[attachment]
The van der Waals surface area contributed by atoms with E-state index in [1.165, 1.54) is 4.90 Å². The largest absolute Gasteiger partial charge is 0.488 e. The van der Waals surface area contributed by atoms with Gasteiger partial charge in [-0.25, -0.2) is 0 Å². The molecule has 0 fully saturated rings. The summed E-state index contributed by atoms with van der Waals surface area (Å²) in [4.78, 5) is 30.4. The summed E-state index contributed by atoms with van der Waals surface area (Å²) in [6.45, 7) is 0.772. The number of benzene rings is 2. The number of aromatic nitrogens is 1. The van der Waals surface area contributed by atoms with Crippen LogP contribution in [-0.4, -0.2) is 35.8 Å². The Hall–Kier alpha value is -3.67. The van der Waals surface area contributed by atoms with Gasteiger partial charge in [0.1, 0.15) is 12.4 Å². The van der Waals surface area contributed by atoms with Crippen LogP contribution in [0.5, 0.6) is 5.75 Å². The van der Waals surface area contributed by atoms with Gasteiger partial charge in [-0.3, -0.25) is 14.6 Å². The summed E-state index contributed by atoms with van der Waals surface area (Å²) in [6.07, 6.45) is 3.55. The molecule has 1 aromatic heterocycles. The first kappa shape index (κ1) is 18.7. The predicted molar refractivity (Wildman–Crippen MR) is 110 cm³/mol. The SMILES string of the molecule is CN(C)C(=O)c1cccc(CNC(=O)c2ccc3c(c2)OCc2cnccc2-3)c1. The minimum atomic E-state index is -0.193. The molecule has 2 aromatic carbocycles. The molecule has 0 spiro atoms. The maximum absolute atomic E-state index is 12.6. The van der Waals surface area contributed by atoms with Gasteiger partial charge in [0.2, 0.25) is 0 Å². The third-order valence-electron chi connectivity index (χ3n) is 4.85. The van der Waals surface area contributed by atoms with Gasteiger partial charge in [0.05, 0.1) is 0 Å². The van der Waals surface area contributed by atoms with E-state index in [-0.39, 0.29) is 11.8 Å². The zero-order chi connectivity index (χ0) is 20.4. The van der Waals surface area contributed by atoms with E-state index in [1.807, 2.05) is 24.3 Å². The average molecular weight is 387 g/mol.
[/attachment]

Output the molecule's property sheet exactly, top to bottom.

The van der Waals surface area contributed by atoms with E-state index in [1.165, 1.54) is 4.90 Å². The largest absolute Gasteiger partial charge is 0.488 e. The van der Waals surface area contributed by atoms with Gasteiger partial charge in [-0.25, -0.2) is 0 Å². The molecule has 0 fully saturated rings. The summed E-state index contributed by atoms with van der Waals surface area (Å²) in [4.78, 5) is 30.4. The summed E-state index contributed by atoms with van der Waals surface area (Å²) in [6.45, 7) is 0.772. The number of benzene rings is 2. The number of aromatic nitrogens is 1. The van der Waals surface area contributed by atoms with Crippen LogP contribution in [-0.4, -0.2) is 35.8 Å². The Hall–Kier alpha value is -3.67. The van der Waals surface area contributed by atoms with Gasteiger partial charge in [0.1, 0.15) is 12.4 Å². The van der Waals surface area contributed by atoms with Crippen LogP contribution in [0.5, 0.6) is 5.75 Å². The van der Waals surface area contributed by atoms with Gasteiger partial charge in [-0.3, -0.25) is 14.6 Å². The summed E-state index contributed by atoms with van der Waals surface area (Å²) in [6.07, 6.45) is 3.55. The molecule has 1 aromatic heterocycles. The first kappa shape index (κ1) is 18.7. The predicted molar refractivity (Wildman–Crippen MR) is 110 cm³/mol. The SMILES string of the molecule is CN(C)C(=O)c1cccc(CNC(=O)c2ccc3c(c2)OCc2cnccc2-3)c1. The minimum atomic E-state index is -0.193. The molecule has 2 aromatic carbocycles. The molecule has 0 spiro atoms. The maximum absolute atomic E-state index is 12.6. The van der Waals surface area contributed by atoms with Gasteiger partial charge in [0.2, 0.25) is 0 Å². The third-order valence-electron chi connectivity index (χ3n) is 4.85. The van der Waals surface area contributed by atoms with Gasteiger partial charge in [0.05, 0.1) is 0 Å². The van der Waals surface area contributed by atoms with E-state index in [-0.39, 0.29) is 11.8 Å². The zero-order chi connectivity index (χ0) is 20.4. The van der Waals surface area contributed by atoms with E-state index in [1.807, 2.05) is 24.3 Å². The average molecular weight is 387 g/mol.